Photograph called The American Depression chosen to illustrate the review of the book Lila by Marilynne Robinson in The Independent
One of the things I like doing when I finish reading a book is to look at the illustrations accompanying the reviews of the book in various publications. I never do this before I read a book because I like to imagine the settings and characters for the story myself.
I just finished reading Marilynne Robinson’s Lila. I imagined the book happening in various settings I was familiar with….. on the main floor of a house I lived in on Beaverbrook Street in Winnipeg in 1960, in a cabin in the movie Getting Married in Buffalo Jump and in the church at the Steinbach Heritage Village Museum. I also imagined how the characters looked- one had the face of a former student, another Max Von Sydow with long hair, another my nephew, and one had my face. So I was interested to see how visual artists had interpreted the book.
Lila, the book’s title character has a knife which is her link to her past- a past where she experienced abandonment and security, abuse and love, freedom and entrapment. She can never bring herself to get rid of the knife even once she has established a more stable family in Gilead.
Lila has wandered most of her life and even once she settles down with a husband and a child she loves more than she could have ever imagined, she still thinks about leaving and wandering. It is just a part of who she is. I’ve met people like this.
Lila copies out parts of the Bible to improve her handwriting and then begins thinking about the things she reads. She picks some theologically tough books like Ezekiel and Job to start with and tries to make connections between their literary images and her own life. Her pastor husband is intrigued when she shares her questions. She becomes his theological muse and makes him reflect deeply on his own religious understandings.
Lila wanders into a church where the pastor speaking falls in love with her at first sight. She eventually is baptized and marries the pastor, but her relationship with the church is fraught with doubts and misgivings even though the parishioners are very kind to her.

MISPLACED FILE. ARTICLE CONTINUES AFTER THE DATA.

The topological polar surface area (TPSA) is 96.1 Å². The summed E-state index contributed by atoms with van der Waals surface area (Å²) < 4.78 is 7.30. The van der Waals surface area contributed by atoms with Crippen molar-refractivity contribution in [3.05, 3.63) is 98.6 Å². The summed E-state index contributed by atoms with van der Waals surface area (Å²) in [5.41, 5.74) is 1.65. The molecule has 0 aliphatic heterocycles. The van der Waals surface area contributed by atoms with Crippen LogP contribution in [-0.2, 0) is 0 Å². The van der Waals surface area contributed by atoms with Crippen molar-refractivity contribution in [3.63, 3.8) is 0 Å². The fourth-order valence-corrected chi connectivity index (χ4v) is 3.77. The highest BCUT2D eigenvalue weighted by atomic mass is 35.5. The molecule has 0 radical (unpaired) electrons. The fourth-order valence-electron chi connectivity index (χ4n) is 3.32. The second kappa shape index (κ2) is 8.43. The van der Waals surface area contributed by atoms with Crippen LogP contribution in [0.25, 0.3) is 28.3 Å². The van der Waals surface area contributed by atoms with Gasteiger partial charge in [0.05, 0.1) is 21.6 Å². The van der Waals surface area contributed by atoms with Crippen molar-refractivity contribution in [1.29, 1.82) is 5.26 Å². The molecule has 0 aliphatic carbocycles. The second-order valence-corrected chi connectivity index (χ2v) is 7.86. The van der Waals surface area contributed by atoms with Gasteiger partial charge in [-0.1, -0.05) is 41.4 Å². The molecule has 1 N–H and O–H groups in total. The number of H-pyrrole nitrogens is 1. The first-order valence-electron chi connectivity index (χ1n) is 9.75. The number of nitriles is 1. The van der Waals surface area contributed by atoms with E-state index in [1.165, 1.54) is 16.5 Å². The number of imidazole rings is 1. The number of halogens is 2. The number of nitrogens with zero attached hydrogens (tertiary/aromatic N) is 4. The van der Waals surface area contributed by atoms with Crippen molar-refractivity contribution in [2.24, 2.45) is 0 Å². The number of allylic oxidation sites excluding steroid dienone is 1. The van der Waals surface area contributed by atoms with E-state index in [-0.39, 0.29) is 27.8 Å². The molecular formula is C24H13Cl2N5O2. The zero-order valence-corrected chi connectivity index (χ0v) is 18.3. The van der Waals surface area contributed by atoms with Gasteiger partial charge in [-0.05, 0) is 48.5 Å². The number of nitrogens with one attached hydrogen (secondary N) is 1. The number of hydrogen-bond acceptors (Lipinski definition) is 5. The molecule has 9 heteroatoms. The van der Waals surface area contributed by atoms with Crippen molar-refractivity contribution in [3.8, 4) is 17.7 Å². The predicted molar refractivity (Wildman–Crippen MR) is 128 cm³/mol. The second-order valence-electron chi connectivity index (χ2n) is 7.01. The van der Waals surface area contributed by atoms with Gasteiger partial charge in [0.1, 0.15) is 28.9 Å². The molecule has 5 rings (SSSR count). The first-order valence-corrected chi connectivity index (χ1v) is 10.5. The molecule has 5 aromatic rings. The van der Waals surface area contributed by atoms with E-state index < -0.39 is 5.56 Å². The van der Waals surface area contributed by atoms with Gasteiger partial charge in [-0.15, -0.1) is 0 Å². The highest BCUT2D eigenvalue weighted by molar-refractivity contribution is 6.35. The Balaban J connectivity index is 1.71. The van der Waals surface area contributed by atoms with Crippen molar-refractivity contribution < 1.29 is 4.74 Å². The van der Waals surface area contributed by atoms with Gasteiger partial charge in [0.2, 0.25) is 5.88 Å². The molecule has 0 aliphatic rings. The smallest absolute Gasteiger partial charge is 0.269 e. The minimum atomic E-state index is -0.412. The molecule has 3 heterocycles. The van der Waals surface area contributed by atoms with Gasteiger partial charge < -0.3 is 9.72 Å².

*I didn’t know this book was nominated for the Man Booker Prize while I was reading it and I’m glad. It would have made me think I had to like it. I did like it but just on its own. I didn’t even remember that Robinson had won a Pulitzer Prize for a previous novel.
*Favorite quote from the book…..
Lila’s husband says, “Family is a prayer…….Marriage is a prayer.”
I know someone who when asked to pray often says, “My whole life is a prayer.” Sort of the same idea.
*I’m going to buy this book for our church library. It makes you think about all kinds of things. What is salvation? Should you try and undo your baptism and why might you want to? How could a loving God allow a hell and if there was one, who would go there? When you confess something bad from your past is that all people will ever remember about you? Is confession always a good thing?
*I think it makes such a difference when you read a book. I read this book after I hadn’t really had time to read a good novel for months and I loved that this novel moved slowly and thoughtfully and it had beautiful language because I had the time to enjoy it. If I had read it at a busier time in my life I probably wouldn’t have liked it nearly as much.
Other posts about books……..
The Orenda- I Want to Believe People Are Good
Meeting Wayan from Eat, Pray Love